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This was good to read. Thanks.

Carol Anne

Right now, I'm seeing both ends. As a college instructor, I do see much of what you see, among the younger ones, the ones who come fresh out of high school. They have such energy and enthusiasm. And even with the older students that I see in the community college where I teach, the very fact that they have chosen to come back to school to learn shows an optimism that even at their age, they can improve their lives.

I also, as a lifelong non-athlete up until just a few months ago, am learning just how wonderful a good coach is. Such a coach will encourage and be optimistic, but not unrealistic; will acknowldege shortcomings but not allow those to become excuses; will inspire the athlete to be the best he or she can be.

I'd bet you're that kind of coach.

jenny ellis

Wow. Me too.

I went off to college with a self-assurance that I haven’t seen since. What I really was though, was naïve. I had come from the extremely protective environment of an all-girls school and I had absolutely no sense that others were judging me. Wrong. They were, but I was blissfully unaware. So I arrived at college as a young girl who was free, and I came out imprisoned by the judging eyes of others. Stops along the way were: devastation, cynicism, anger, recklessness, grief, and ultimately a realization that I had something to say that was worthwhile. I went in as a French major, and found creative writing, which gave me a road back to my self and helped me survive those crazy four years with some dignity. It wasn’t all pain, either. I made some fabulous friends, and I could see that I was not alone in my struggles — everyone was trying to find his or her place. We had our ways of pushing all those insecurities aside, usually involving large quantities of beer. And, hey, that was fun.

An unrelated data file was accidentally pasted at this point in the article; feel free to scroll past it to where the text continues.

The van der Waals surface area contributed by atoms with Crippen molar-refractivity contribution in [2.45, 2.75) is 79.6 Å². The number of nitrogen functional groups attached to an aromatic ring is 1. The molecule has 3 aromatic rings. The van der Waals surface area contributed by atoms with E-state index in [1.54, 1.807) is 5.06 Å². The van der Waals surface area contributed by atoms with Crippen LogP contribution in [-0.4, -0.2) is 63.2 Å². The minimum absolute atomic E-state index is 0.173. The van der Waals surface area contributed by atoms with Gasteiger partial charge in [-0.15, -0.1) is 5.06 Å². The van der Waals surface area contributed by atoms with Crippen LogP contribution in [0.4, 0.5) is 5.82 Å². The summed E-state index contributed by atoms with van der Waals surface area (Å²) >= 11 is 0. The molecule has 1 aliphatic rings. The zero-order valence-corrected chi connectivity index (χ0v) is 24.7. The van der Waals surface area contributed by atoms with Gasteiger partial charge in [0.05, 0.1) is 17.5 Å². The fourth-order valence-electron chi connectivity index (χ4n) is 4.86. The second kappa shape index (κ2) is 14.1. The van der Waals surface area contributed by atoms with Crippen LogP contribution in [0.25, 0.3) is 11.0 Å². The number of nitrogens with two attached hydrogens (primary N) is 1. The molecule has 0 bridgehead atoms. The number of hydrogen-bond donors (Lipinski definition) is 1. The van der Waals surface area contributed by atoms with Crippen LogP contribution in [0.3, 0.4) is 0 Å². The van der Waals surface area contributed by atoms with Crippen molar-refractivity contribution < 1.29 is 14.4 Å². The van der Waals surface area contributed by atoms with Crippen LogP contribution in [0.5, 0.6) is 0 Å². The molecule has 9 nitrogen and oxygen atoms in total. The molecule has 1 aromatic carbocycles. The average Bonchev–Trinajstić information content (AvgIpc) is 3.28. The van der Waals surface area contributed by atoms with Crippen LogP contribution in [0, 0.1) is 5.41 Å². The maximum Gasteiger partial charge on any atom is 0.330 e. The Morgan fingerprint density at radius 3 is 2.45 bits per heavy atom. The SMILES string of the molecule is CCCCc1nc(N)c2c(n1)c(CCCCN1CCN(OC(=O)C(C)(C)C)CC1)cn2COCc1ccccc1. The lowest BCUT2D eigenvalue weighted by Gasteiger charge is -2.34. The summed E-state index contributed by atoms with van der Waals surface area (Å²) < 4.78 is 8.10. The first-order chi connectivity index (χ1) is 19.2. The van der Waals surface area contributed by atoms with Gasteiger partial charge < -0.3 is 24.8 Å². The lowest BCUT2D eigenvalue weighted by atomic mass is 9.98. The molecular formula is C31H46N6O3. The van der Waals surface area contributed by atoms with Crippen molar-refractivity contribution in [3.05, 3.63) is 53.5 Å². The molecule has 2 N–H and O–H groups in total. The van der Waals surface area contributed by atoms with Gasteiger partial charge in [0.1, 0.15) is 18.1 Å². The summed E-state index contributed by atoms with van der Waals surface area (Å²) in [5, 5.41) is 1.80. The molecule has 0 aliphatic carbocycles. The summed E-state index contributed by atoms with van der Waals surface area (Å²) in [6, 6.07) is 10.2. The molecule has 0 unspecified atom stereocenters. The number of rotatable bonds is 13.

My twenties were my most difficult decade, because I didn’t have the comfy college setting and I didn’t have that identity anymore. I needed to find something else — career, relationships, friends. I felt so much like I was in a state of suspension in those years, like I was waiting in the wings for my cue to enter the stage of life. I can view that as wasteful, but I was learning and growing during this time too.

In my thirties, I got married, had kids, and had to retool my identity yet again — not easy. But here at least I had what I had always wanted — husband, children, security. My purpose was uncomplicated: to keep my children safe and raise them with love; help them realize their own potential; be a good partner for my husband. Self be damned! Oh, but not for long. Self rears its head. Self refuses to be stifled.

So that’s what my forties are about, so far anyway. I know that much of the rebuilding was hard work and painful at times. I think the tearing down at college was necessary, although I wish I had been better prepared for it. But it’s true: that which doesn’t kill you makes you stronger. The strength I have developed is good for me, my relationship with my husband, my relationship with friends. And it’s certainly the example I want to be for my daughter, both my children, whose paths will certainly take them through many of the same difficulties. But am I strong enough to deal with that?

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